On Thursday, October 7, at 6 p.m., the Museum of Mississippi History and Mississippi Civil Rights Museum will present a free sneak peek of the PBS FRONTLINE documentary American Reckoning featuring a conversation with co-directors Brad Lichtenstein and Yoruba Richen. Ronnie Agnew of Mississippi Public Broadcasting will moderate the discussion. Visit the Mississippi Civil Rights Museum Facebook page for more information about the event.  

Safety precautions at the museums include requiring all visitors to wear masks and observe social distancing guidelines. Masks are available on-site. Regular museum hours are Tuesday through Saturday from 9 a.m. to 5 p.m., and Sunday from 11 a.m. to 5 p.m. Admission to the museums is free on Sundays. 

The museums are located at 222 North Street in Jackson. For more information email info@mdah.ms.gov

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Un(re)solved Opens at the Civil Rights, State History Museums

PBS Frontline’s traveling augmented-reality exhibit Un(re)solved will open Saturday, August 28, at the Two Mississippi Museums. The opening date will align with the commemoration of the death of Emmett Till, a Chicago teenager who was lynched in Mississippi in 1955.

“Sixty-six years ago, an innocent fourteen-year-old boy was murdered, and justice never prevailed,” said Pamela D. C. Junior, director of the Two Mississippi Museums. “I think it is especially fitting that FRONTLINE’s new traveling exhibit begins its journey at the Two Mississippi Museums where we remember the people who sacrificed so much for freedom and equality.”

Drawing on more than two years of reporting, thousands of documents, and dozens of firsthand interviews, the multi-platform exhibit examines the federal government’s effort to investigate more than 150 civil rights era cold cases under the authority of the Emmett Till Unsolved Civil Rights Crime Act (Till Act).

Un(re)solved tells the stories of the people on the Till Act list—voting rights advocates, veterans, business owners, mothers, fathers, and children—and the families still seeking justice today.

Un(re)solved’s advisory council includes Jerry Mitchell, investigative reporter and founder of the Mississippi Center for Investigative Reporting. Mitchell’s reporting helped lead to convictions in cases such as the 1963 assassination of Mississippi NAACP leader Medgar Evers, the 1963 16th Street Baptist Church bombing, and the 1964 slayings of three civil rights workers, James Chaney, Andrew Goodman, and Michael Schwerner.

Other members of the Un(re)solved advisory council include Margaret Burnham, Civil Rights and Restorative Justice Project at Northeastern University; Jelani Cobb, Columbia University’s Graduate School of Journalism; Rhea Combs, Smithsonian National Portrait Gallery; Leslie Fields-Cruz, Black Public Media; Hank Klibanoff, Georgia Civil Rights Cold Cases Project at Emory University; Stanley Nelson, Firelight Media; Ron Nixon, The Associated Press; and Lisa Osborne, Black Public Media.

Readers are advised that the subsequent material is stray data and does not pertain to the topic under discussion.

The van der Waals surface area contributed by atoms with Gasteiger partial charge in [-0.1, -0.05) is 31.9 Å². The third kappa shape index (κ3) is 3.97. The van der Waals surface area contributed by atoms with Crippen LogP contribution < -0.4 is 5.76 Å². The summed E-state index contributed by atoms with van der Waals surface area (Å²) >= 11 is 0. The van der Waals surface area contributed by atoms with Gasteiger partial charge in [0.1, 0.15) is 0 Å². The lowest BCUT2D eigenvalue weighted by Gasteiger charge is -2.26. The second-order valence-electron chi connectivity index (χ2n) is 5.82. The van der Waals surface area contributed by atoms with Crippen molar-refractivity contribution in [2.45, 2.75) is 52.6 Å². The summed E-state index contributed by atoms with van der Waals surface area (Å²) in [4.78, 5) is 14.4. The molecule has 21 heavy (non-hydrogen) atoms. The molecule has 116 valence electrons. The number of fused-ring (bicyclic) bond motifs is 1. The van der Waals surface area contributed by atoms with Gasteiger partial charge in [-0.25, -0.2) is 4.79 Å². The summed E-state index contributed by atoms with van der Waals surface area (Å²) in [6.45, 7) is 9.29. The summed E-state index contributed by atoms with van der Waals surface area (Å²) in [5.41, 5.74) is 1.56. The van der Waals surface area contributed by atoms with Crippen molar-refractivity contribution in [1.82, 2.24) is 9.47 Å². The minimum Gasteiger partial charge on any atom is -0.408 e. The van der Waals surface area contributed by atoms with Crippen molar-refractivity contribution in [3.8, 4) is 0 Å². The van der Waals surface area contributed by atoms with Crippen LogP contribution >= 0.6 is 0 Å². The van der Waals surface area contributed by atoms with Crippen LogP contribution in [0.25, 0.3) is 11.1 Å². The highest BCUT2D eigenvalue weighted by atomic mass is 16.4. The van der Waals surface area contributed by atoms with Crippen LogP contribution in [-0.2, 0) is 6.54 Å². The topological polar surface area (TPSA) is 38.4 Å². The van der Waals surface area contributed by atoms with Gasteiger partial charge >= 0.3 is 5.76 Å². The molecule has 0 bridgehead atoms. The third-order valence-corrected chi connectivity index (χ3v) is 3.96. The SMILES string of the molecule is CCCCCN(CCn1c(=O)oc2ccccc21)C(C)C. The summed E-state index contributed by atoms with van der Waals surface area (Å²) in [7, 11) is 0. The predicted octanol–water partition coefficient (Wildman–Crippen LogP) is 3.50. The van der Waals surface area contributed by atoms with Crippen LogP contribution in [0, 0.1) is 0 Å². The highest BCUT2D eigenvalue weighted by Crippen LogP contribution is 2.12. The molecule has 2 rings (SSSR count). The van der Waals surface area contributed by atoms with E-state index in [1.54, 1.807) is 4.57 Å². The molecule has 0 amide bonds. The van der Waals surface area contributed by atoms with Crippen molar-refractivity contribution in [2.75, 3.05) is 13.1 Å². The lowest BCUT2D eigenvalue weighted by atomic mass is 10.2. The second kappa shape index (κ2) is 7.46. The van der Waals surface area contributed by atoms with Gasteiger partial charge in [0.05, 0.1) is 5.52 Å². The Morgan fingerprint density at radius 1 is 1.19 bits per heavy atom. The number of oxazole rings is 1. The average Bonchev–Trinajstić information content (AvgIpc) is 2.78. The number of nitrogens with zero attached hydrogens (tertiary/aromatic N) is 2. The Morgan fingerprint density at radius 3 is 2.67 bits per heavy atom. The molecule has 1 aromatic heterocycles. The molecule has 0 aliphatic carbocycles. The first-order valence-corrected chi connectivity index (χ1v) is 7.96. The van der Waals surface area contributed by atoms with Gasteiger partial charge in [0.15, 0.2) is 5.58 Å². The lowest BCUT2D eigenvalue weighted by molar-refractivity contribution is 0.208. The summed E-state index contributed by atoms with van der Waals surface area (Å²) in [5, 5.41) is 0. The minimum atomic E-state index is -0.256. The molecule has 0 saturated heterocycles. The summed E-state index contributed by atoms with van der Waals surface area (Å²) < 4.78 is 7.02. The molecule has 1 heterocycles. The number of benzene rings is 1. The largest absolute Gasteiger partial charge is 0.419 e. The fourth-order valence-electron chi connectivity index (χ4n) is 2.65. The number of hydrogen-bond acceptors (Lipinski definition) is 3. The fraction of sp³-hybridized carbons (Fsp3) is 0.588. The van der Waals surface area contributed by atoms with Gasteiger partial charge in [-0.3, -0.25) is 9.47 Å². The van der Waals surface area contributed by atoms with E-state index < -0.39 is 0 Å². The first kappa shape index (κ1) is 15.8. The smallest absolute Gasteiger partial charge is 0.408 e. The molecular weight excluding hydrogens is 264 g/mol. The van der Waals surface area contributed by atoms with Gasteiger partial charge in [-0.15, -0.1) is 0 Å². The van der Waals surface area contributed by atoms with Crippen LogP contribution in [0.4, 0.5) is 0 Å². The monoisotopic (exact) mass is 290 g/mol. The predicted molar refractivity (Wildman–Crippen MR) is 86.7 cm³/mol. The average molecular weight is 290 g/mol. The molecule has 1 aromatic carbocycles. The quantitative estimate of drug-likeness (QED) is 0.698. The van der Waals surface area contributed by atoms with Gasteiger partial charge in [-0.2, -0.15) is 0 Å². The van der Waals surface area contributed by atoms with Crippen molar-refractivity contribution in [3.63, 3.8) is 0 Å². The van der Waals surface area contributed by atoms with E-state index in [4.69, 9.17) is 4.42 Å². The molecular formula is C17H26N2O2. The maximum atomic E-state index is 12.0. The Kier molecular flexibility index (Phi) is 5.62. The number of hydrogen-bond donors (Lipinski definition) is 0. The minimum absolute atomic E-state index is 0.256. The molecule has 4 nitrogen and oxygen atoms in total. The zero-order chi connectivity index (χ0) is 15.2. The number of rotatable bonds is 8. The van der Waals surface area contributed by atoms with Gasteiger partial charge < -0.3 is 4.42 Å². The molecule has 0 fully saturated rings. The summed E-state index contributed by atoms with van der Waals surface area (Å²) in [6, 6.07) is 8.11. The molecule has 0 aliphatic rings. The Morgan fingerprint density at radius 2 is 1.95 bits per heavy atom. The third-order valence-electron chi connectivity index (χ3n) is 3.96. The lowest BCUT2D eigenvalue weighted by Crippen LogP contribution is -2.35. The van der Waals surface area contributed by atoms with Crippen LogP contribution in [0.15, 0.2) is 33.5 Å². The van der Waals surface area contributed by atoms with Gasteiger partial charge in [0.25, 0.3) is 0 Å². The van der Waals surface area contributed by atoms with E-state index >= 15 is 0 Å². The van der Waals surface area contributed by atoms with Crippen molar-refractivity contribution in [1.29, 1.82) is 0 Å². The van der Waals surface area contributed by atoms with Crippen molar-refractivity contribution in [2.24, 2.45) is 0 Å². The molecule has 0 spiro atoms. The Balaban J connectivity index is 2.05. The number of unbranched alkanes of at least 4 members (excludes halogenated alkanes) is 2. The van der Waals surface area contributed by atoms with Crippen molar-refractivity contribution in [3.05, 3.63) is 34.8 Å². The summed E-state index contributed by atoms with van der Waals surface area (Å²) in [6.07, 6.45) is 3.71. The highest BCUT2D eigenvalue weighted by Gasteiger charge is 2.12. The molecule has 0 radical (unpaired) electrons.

“We are proud to use the multiplatform, investigative journalism in Un(re)solved as a way to shine a light on these individuals and their families and their quests for justice, and to contribute to the national conversation surrounding the reckoning on racism in America,” says Raney Aronson-Rath, FRONTLINE executive producer.

The project consists of a web-based interactive experience, serialized podcast, a touring augmented-reality exhibit, as well as a documentary and companion education curriculum for high schools and universities.

The exhibit will run from Saturday, August 28, through Sunday, October 24, in the FedEx and Medgar and Myrlie Evers Exhibition Halls at the Two Mississippi Museums. Fifteen-minute tours will be available Tuesday–Friday at 10 a.m. and 2 p.m.

Ticket prices are $15 for adults and $8 for youth ages 4–22. Discounts are available for students, seniors, active duty military, veterans, and groups of ten or more. Admission for children under the age of three is free. Ticket price includes admission to the Mississippi Civil Rights Museum, Museum of Mississippi History, and all special exhibitions. Admission on Sunday is also free.

Museum hours are Tuesday–Saturday, 9 a.m.–5 p.m., and Sunday, 11 a.m.–5 p.m.

FRONTLINE is U.S. television’s longest running investigative documentary series known for exploring the issues of the times through powerful reporting and storytelling. FRONTLINE is produced by GBH in Boston and is broadcast nationwide on PBS.

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Nissan Café by Nick Wallace Opens at State History, Civil Rights Museums

The new Nissan Café by Nick Wallace Culinary is now open at the Two Mississippi Museums. Spearheaded by executive chef Nick Wallace, the new café offers a wide assortment of Southern and French inspired cuisine to museum visitors during breakfast and lunch hours Tuesdays through Sundays in the Nancy and Ray Neilsen Hall of History. 

“We are excited to have Nick Wallace Culinary at the Two Mississippi Museums,” said Katie Blount, MDAH director. “Chef Wallace has a commitment to healthy, fresh food that is inspired by history and flavors of the South. He also brings welcome energy, vision, and new ideas. But most importantly, he’s a great cook, and we love his food."